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An agent not responsible for anything which he could not be aware of, p. 249.

The irresponsibility of animals, pp. 249-251. - Resentment towards an animal which has caused some injury, p. 251.- At the lower stages of civilisation animals deliberately treated as responsible beings, ibid. - The custom of blood-revenge extended to the animal world, pp. 251-253. -- Animals exposed to regular punishment, pp. 253-255.— The origin of the mediæval practice of punishing animals, p. 255 sq.- Explanation of the practice of retaliating upon animals, pp. 256-260.–At the earlier stages of civilisation even inanimate things treated as if they were responsible agents, pp. 266-262.- Explanation of this, pp. 262-264. —The total or partial irresponsibility of childhood and early youth, pp. 264–267.-According to early custom, children sometimes subject to the rule of retaliation, p. 267.— Parents responsible for the deeds of their children, p. 267 sq.-In Europe there has been a tendency to raise the age at which full legal responsibility commences, p. 268 sq. — The irresponsibility of idiots and madmen, p. 269 sq.- Idiots and insane persons objects of religious reverence, p. 270 sq.—Lunatics treated with great severity or punished for their deeds, pp. 271-274.- Explanation of this, p. 274 sq. – The ignorance of which lunatics have been victims in the hands of lawyers, pp. 275-277.—The total or partial irresponsibility of intoxicated persons, p. 277 sq. - Drunkenness recognised as a ground of extenuation, pp. 278-280. ---Not recognised as a ground of extenuation, p. 280 sq.- Explanation of these facts, p. 281 sq.

CHAPTER XI

MOTIVES

Motives considered only in proportion as the moral judgment is influenced by

reflection, p. 283. --Little consideration for the sense of duty as a motive, ibid. --Somewhat greater discrimination shown in regard to motives consisting of powerful non-volitional conations, p. 283 sq.- Compulsion as a ground of extenuation, p. 284 59.-" Compulsion by necessity,' pp. 285-287.---Selfdefence. pp. 288-290.-Self-redress in the case of adultery, and other survivals of the old system of self-redress, pp. 290-294. –The moral distinction made between an injury which a person inflicts deliberately, in cold blood, and one which he inflicts in the heat of the moment, on provocation, pp. 294–297.-Explanation of this distinction, p. 297 sq.--The pressure of a non-volitional motive on the will as a ground of extenuation, p. 298 sq.-That moral judgments are generally passed, in the first instance, with reference to acts immediately intended, and consider motives only in proportion as the judgment is influenced by reflection, holds good not only of moral blame, but of moral praise, pp. 299-302.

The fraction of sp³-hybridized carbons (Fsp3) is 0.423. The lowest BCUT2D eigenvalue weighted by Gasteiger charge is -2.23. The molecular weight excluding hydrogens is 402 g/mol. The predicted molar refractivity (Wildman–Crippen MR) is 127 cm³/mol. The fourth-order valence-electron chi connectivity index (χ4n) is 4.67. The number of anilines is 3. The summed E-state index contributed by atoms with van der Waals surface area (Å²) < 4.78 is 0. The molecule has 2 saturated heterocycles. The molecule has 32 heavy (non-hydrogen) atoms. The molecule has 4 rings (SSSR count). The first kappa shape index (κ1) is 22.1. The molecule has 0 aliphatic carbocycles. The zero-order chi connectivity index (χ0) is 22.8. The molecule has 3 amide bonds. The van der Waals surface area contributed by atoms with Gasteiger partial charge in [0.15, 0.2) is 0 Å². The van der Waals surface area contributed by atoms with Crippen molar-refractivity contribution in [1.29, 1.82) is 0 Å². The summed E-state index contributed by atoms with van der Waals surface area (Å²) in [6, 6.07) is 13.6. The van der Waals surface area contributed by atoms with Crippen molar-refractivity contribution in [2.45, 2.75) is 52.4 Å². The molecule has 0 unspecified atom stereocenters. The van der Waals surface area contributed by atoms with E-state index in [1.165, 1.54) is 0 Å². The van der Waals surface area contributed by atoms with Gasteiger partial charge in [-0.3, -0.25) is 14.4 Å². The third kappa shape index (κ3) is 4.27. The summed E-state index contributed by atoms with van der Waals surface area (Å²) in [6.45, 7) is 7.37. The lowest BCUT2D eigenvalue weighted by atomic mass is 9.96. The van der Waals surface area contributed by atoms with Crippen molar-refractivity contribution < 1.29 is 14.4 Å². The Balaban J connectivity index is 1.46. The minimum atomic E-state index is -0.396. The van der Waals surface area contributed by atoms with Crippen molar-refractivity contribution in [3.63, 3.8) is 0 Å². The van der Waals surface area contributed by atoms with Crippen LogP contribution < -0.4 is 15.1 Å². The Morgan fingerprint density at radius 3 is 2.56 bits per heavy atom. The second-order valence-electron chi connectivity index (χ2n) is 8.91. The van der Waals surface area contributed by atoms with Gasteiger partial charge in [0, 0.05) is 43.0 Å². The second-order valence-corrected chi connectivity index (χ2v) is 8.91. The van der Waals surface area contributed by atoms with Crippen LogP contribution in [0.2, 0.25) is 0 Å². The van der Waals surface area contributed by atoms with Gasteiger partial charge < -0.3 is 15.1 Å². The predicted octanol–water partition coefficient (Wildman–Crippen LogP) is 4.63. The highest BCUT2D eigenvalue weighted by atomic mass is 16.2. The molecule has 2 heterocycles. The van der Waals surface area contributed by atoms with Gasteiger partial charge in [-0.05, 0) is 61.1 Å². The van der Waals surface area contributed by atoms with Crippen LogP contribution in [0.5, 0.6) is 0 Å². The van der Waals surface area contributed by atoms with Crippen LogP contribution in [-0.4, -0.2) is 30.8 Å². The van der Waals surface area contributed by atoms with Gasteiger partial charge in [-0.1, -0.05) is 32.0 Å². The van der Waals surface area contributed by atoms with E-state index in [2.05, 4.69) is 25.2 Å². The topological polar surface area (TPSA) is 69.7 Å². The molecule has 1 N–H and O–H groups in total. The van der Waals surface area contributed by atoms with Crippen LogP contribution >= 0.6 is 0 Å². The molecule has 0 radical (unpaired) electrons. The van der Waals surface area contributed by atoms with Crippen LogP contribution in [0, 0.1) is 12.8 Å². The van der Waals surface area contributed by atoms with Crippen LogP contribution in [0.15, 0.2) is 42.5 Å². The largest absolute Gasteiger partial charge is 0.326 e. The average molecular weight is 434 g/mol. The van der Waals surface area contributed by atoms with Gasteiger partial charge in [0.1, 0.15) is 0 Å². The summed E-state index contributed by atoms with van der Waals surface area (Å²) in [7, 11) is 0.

CHAPTER XII

FORBEARANCES AND CARELESSNESS-CHARACTER

Why in early moral codes the so-called negative commandments are much more

prominent than the positive commandments, p. 303. ---The little cognisance which the criminal laws of civilised nations take of forbearances and omissions, p. 303 sq.-The more scrutinising the moral consciousness, the greater the importance which it attaches to positive commandments, p. 304 sq.-Yet the customs of all nations contain not only prohibitions, but positive injunctions as well, p. 305. – The unreflecting mind apt to exaggerate the guilt of a person who out of heedlessness or rashness causes harm by a positive act, ibid. - Early custom and law may be anxious enough to trace an event to its source, pp. 305-307. - But they easily fail to discover where there is guilt or not, and, in case of carelessness, to determine the magnitude of the offender's guilt, p. 307 sq.- The opinion that a person is answerable for all the damage which directly ensues from an act of his, even though no foresight could have reasonably been expected to look out for it, p. 308 sq.--On the other hand, little or no censure passed on him whose want of foresight or want of self-restraint is productive of suffering, if only the effect is sufficiently remote, p. 309 sq.—The moral emotions may as naturally give rise to judgments on human character as to judgments on human conduct, p. 310.- Even when a moral judgment immediately refers to a distinct act, it takes notice of the agents will as a whole, p. 310 sq.—The practice of punishing a second or third offence more severely than the first, p. 311 sq. --The more a moral judgment is influenced by reflection, the more it scrutinises the character which manifests itself in that individual piece of conduct by which the judgment is occasioned, p. 312 sq.-But however superficial it be, it always refers to a will conceived of as a continuous entity, p. 313.